TL;DR You know those cool graphs of people’s Facebook friend connections? I’m making one of those, but of dead theologians and philosophers. It might end up telling me something about them and how ideas are passed from person to person or community to community, but more likely than not it will just give me some pretty pictures.
Network theory and Theology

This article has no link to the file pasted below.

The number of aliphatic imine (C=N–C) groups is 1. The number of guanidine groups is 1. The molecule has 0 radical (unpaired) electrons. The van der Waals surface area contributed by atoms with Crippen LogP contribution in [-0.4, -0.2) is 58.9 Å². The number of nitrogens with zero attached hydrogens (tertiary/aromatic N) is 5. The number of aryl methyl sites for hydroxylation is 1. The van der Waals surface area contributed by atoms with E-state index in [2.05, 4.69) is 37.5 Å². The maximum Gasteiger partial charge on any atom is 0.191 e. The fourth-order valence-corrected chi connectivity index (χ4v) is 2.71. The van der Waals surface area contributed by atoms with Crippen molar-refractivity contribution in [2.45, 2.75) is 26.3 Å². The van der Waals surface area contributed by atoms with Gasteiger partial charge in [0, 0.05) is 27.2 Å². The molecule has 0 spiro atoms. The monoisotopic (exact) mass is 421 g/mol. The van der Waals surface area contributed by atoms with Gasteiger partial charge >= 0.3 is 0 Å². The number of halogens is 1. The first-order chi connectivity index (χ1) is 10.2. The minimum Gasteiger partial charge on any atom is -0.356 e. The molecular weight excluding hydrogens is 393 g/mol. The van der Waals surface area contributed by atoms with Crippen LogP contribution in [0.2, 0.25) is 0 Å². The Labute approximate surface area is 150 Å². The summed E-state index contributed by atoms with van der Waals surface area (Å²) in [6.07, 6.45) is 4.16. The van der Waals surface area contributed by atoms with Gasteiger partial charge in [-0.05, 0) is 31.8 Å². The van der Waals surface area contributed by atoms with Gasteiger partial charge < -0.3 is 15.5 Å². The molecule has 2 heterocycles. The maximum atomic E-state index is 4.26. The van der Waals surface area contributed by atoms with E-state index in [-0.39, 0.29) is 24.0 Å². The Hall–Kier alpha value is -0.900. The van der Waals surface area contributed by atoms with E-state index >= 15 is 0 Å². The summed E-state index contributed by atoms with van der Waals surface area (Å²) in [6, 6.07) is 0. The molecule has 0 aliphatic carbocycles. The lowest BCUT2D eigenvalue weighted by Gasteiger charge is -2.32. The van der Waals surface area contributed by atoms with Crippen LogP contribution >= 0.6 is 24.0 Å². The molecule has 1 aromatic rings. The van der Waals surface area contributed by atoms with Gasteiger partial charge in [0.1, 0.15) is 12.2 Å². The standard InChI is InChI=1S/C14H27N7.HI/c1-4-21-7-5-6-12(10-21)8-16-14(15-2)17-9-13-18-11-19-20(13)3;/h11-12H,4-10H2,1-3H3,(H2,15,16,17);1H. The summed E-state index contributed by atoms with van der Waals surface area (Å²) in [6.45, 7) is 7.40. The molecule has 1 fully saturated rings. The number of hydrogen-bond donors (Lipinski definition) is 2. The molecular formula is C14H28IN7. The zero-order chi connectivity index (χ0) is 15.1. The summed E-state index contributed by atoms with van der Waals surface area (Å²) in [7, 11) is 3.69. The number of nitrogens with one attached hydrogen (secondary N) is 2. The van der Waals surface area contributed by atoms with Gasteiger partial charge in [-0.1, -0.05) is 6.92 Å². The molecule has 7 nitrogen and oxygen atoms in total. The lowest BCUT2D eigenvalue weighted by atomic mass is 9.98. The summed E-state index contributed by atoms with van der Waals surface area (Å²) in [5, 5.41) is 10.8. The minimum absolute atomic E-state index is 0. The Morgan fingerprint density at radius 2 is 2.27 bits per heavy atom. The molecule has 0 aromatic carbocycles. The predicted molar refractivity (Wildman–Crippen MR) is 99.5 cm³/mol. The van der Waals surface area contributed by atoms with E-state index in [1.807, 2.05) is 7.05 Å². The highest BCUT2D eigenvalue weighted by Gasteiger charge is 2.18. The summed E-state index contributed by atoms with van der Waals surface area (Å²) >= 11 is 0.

I am using social network theory and analysis exploring how the social imaginary of ‘freedom’ changes in the mid-twentieth century in response to two intersecting cultural movements: the secularization of the West, and the disruption of structuralism by post-modernity. These are certainly not exclusive categories, but they are also not coterminous. As such it will be important to take them on their own terms as somewhat independent interrelated fields of understanding, ‘life-worlds’, in which the average contemporary westerner is being conditioned by and participating in. The secularization thesis presented by Taylor in A Secular Age (2007) will be vital to this study, as well as the work of Talal Asad in Formations of the Secular (2003). Both these authors understand secularization through the interactions of material and ideological forces in given times and places that variously produce the epistemological approach, the political activity, the social theory, and the self-conceptions, and it is these that also condition how freedom is understood in the concomitant theological contexts.